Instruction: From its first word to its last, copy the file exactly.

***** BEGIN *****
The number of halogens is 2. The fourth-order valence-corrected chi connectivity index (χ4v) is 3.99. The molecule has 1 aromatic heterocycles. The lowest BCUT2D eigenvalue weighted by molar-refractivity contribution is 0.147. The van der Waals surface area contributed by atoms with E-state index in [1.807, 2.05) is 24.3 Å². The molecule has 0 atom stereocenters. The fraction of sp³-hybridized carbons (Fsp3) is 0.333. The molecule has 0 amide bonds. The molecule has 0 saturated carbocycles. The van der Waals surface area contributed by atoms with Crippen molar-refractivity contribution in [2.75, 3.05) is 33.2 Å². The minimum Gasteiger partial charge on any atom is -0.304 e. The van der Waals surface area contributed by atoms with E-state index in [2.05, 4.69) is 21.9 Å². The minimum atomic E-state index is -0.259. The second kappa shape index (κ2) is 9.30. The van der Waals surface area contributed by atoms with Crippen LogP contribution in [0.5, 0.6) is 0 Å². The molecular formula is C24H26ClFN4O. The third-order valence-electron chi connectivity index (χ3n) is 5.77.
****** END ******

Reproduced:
The number of halogens is 2. The fourth-order valence-corrected chi connectivity index (χ4v) is 3.99. The molecule has 1 aromatic heterocycles. The lowest BCUT2D eigenvalue weighted by molar-refractivity contribution is 0.147. The van der Waals surface area contributed by atoms with E-state index in [1.807, 2.05) is 24.3 Å². The molecule has 0 atom stereocenters. The fraction of sp³-hybridized carbons (Fsp3) is 0.333. The molecule has 0 amide bonds. The molecule has 0 saturated carbocycles. The van der Waals surface area contributed by atoms with Crippen molar-refractivity contribution in [2.75, 3.05) is 33.2 Å². The minimum Gasteiger partial charge on any atom is -0.304 e. The van der Waals surface area contributed by atoms with E-state index in [2.05, 4.69) is 21.9 Å². The minimum atomic E-state index is -0.259. The second kappa shape index (κ2) is 9.30. The van der Waals surface area contributed by atoms with Crippen LogP contribution in [0.5, 0.6) is 0 Å². The molecular formula is C24H26ClFN4O. The third-order valence-electron chi connectivity index (χ3n) is 5.77.